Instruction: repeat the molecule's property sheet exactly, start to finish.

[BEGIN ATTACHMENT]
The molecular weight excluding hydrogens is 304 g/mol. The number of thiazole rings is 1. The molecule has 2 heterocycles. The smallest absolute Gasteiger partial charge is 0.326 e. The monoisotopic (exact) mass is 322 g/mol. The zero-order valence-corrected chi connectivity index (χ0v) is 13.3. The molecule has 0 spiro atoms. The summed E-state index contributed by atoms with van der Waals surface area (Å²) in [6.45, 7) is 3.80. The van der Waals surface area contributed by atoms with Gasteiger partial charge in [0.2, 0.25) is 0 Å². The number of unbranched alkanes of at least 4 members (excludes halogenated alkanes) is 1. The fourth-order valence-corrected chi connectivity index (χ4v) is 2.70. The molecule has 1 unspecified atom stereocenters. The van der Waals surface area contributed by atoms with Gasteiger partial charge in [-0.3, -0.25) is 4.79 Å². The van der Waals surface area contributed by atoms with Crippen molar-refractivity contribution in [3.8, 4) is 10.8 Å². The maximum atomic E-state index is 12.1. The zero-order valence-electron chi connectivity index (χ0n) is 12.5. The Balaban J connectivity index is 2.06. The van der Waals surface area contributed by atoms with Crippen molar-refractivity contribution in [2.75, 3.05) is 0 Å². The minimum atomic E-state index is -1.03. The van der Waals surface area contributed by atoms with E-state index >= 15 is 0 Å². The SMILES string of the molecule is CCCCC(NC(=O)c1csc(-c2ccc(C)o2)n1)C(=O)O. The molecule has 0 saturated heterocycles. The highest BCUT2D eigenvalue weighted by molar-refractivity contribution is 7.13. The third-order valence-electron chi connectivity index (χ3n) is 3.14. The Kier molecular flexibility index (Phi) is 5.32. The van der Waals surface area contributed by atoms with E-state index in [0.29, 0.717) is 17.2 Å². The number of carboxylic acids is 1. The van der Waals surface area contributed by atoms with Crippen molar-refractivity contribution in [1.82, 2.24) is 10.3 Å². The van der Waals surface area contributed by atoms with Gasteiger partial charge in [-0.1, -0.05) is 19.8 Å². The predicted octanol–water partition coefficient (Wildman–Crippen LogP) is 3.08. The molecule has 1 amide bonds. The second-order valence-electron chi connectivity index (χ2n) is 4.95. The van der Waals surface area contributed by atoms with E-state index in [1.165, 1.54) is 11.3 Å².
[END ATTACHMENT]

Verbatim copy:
The molecular weight excluding hydrogens is 304 g/mol. The number of thiazole rings is 1. The molecule has 2 heterocycles. The smallest absolute Gasteiger partial charge is 0.326 e. The monoisotopic (exact) mass is 322 g/mol. The zero-order valence-corrected chi connectivity index (χ0v) is 13.3. The molecule has 0 spiro atoms. The summed E-state index contributed by atoms with van der Waals surface area (Å²) in [6.45, 7) is 3.80. The van der Waals surface area contributed by atoms with Gasteiger partial charge in [0.2, 0.25) is 0 Å². The number of unbranched alkanes of at least 4 members (excludes halogenated alkanes) is 1. The fourth-order valence-corrected chi connectivity index (χ4v) is 2.70. The molecule has 1 unspecified atom stereocenters. The van der Waals surface area contributed by atoms with Gasteiger partial charge in [-0.3, -0.25) is 4.79 Å². The van der Waals surface area contributed by atoms with Crippen molar-refractivity contribution in [3.8, 4) is 10.8 Å². The maximum atomic E-state index is 12.1. The zero-order valence-electron chi connectivity index (χ0n) is 12.5. The Balaban J connectivity index is 2.06. The van der Waals surface area contributed by atoms with Crippen molar-refractivity contribution in [2.75, 3.05) is 0 Å². The minimum atomic E-state index is -1.03. The van der Waals surface area contributed by atoms with E-state index >= 15 is 0 Å². The SMILES string of the molecule is CCCCC(NC(=O)c1csc(-c2ccc(C)o2)n1)C(=O)O. The molecule has 0 saturated heterocycles. The highest BCUT2D eigenvalue weighted by molar-refractivity contribution is 7.13. The third-order valence-electron chi connectivity index (χ3n) is 3.14. The Kier molecular flexibility index (Phi) is 5.32. The van der Waals surface area contributed by atoms with E-state index in [0.29, 0.717) is 17.2 Å². The number of carboxylic acids is 1. The van der Waals surface area contributed by atoms with Crippen molar-refractivity contribution in [1.82, 2.24) is 10.3 Å². The van der Waals surface area contributed by atoms with Gasteiger partial charge in [-0.1, -0.05) is 19.8 Å². The predicted octanol–water partition coefficient (Wildman–Crippen LogP) is 3.08. The molecule has 1 amide bonds. The second-order valence-electron chi connectivity index (χ2n) is 4.95. The van der Waals surface area contributed by atoms with E-state index in [1.165, 1.54) is 11.3 Å².